Pictures that change the world
One of the greatest delights of being a keen photographer is not only being an enthusiast about taking photographs but also being enthusiastic about seeing other people’s work. There are many different genres of photography to explore in our quest for knowledge about all things photographic, so a little bit of discussion about the various different types might be in order.
The art of photojournalism appears to be an under-rated commodity in a world obsessed with celebrity. Yet how many times have we been intrigued and delighted by those spectacular images that seem to encapsulate the horror and joy of the events that surround us on a daily basis? While photojournalism can be loosely associated with anything from pure spot news occasions for newspapers, through to longer photo essays and documentaries for books, the inference is that it is a style of photography favoured by photographers who do in-depth reporting on serious issues.
Some of the best photographers in the world regard themselves as photojournalists and often the photographs they have taken have changed the course of history. Some photographs have become iconic images of our time, most in some way depicting the human condition in all its beauty and savagery.
The seminal photograph by Joe Rosenthal of the raising of the American flag at Iwo Jima was referenced in a photograph taken by Thomas E. Franklin at the site of the events in New York, that stupefied us on the 11th Sept, 2001 and left us with a feeling of hope. The photograph by Nick Ut of Kim Phuc running away from napalm bombing in Vietnam appalled us and stirred us to action to protest the war. The photograph by Kevin Carter of a skeletal figure of a child huddled on the ground watched by a vulture in the famine stricken Ethiopia reminded us of own humanity and prompted the beginning of the ‘Live Aid’ movement. See these photos here: http://www.newstatesman.com/pdf/50greatest20100405.pdf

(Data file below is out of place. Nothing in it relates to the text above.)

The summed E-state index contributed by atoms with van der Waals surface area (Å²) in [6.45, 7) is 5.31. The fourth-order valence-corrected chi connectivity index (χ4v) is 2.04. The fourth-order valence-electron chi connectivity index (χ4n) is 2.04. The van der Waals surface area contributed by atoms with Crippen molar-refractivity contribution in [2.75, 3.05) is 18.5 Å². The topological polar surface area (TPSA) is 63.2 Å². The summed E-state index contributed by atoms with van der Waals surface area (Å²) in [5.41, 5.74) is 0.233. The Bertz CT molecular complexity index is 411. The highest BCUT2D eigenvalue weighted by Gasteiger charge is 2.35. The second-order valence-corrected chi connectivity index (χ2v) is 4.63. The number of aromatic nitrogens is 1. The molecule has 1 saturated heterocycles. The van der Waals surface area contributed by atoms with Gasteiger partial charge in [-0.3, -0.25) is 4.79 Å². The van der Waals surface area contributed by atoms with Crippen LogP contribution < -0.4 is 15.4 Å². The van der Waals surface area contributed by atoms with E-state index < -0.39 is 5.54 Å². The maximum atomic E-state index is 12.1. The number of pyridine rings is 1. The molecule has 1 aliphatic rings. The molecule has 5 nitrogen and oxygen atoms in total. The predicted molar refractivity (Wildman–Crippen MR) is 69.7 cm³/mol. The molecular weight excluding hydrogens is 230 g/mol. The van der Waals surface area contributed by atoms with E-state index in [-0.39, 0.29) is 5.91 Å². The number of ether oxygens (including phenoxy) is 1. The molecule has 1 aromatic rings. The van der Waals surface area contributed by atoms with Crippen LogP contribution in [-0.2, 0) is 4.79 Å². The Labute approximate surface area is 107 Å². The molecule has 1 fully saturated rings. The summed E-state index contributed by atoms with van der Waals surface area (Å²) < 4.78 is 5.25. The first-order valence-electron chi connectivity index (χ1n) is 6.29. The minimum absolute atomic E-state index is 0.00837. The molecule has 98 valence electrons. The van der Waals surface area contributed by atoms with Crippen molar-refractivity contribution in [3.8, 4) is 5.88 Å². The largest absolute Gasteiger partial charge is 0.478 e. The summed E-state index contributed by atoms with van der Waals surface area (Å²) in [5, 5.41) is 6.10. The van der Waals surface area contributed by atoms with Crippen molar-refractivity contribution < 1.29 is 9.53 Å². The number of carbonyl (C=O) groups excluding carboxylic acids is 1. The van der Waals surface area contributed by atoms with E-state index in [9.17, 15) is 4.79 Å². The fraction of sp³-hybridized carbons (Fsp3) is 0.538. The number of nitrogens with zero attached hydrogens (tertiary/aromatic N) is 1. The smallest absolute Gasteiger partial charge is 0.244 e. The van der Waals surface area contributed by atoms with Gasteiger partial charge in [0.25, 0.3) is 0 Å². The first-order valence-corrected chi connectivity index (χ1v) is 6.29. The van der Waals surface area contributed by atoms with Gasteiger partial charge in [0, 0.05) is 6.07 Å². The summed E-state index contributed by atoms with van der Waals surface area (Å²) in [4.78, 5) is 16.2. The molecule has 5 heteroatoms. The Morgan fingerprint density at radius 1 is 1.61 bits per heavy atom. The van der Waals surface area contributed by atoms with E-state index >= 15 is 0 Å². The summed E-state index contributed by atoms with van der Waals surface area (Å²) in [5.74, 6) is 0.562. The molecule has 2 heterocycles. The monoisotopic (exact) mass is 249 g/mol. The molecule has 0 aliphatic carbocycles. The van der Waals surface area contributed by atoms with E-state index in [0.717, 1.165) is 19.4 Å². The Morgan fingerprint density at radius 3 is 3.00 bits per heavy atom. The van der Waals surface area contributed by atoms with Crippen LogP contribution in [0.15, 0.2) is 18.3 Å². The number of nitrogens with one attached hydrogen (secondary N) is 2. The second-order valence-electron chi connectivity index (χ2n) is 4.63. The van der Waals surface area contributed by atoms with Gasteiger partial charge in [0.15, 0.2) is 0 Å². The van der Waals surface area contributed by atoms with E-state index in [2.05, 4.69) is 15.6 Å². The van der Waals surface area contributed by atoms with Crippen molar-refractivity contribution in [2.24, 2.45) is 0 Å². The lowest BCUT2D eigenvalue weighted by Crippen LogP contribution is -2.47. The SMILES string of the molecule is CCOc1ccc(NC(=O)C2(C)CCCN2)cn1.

Recently TIME Magazine has published an image that has sparked debate about the American military occupancy of Afghanistan in one of the most graphic fashions. You can follow the debate and see the cover photo here (WARNING: Some people might find the following image distressing)
Now while these photographs may be confronting to our senses, they have a wider context and a historic and significant place in our reading of current events. The importance of this style of photography is paramount to keeping the world’s values in order, as they act as a yardstick against which the actions that we take can be measured.